19 Jan 2005 --- Row of Old Books --- Image by © Royalty-Free/Corbis

I can remember growing up as a poor kid, having very few “things” to pass away the time. There was a lot's of stretches of time that I had to fill. I sought out those things that were free. I spent countless hours reading books, many borrowed from my local public library (one of my fondest memories, actually). I played softball, catch, and basketball with neighbor kids until we were absolutely exhausted. Homework and church activities also filled a great portion of my youth.

Video games, 24 hour cartoon and movie channels were non-existent in my home (we had an old antenna on our TV set, and on clear nights could get three Indy stations). I can remember the distinct monotone sound of the T.V. stations and test pattern after they signed off the air for the night (usually not too long after the close of Johnny Carson’s Tonight Show).


Now I have literally hundreds of cable stations at my disposal, at any time of the day. And then there’s Netflix! Never again to be bored, I guess. Sadly, most of what passes for entertainment today is lost on me.

I really am not a Luddite. I love my gadgets. It’s hard to imagine life without a smart phone, the internet & social media. But when forced into situations where I have no gadgets or ‘things’ to keep me distracted, and solitude completely envelopes me, it is a strange but not entirely un-welcomed experience.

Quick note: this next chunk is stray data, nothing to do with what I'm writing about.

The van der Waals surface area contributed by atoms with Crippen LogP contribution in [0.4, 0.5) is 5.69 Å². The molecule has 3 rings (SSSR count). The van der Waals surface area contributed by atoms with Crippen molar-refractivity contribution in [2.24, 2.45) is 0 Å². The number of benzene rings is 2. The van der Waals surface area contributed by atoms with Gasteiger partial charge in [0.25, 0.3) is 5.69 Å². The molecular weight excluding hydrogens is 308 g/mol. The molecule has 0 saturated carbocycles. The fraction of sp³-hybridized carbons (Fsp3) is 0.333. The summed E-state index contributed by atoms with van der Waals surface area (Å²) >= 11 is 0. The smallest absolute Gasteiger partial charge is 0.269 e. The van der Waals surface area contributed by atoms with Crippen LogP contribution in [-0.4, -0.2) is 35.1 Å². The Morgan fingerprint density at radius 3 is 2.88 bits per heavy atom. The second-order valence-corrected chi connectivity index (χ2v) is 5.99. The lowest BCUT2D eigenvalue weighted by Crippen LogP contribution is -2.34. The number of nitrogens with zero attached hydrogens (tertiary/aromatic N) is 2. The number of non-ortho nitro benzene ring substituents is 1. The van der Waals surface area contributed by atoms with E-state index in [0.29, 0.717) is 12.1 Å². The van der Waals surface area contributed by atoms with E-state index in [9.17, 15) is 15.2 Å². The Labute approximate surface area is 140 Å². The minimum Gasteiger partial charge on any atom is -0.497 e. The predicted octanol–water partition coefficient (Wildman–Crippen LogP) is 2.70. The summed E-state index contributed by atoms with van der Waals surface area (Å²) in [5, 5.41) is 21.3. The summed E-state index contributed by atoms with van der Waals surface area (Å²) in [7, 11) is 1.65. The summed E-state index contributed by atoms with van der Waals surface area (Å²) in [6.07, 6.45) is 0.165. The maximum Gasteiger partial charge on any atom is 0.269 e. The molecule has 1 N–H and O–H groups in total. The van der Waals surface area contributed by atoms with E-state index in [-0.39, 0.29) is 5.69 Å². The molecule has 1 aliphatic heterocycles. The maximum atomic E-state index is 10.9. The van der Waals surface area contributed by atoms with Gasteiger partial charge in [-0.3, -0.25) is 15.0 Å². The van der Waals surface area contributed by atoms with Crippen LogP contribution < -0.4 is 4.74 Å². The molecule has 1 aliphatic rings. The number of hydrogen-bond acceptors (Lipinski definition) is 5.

Recently, while reading a business travel magazine I came across a piece on a private Caribbean Island beach resort which caters to executives. There are no televisions, in-room phones, cell phone coverage, or WiFi. If an emergency develops, family or employers can call the front desk at the hotel and the staff will notify the guest. The purpose of the resort is to be so secluded that the overworked executive can recharge and truly be away from it all. Perhaps not surprisingly, such places are in high demand. 

There is a place in Florida my wife & I absolutely love. It’s right on the beach, and although not nearly as exclusive as the aforementioned resort, it’s still pretty darn peaceful. Not much on frills, but you can’t beat the morning sunrise. I can almost hear the waves crashing on the surf! It is one of the few places I have been where I can just sit and do absolutely nothing for hours. A guilty pleasure. There is something about sitting in silence, watching the sun rise over the Atlantic Ocean. It really does seem to restore my soul, sense of balance, and perspective.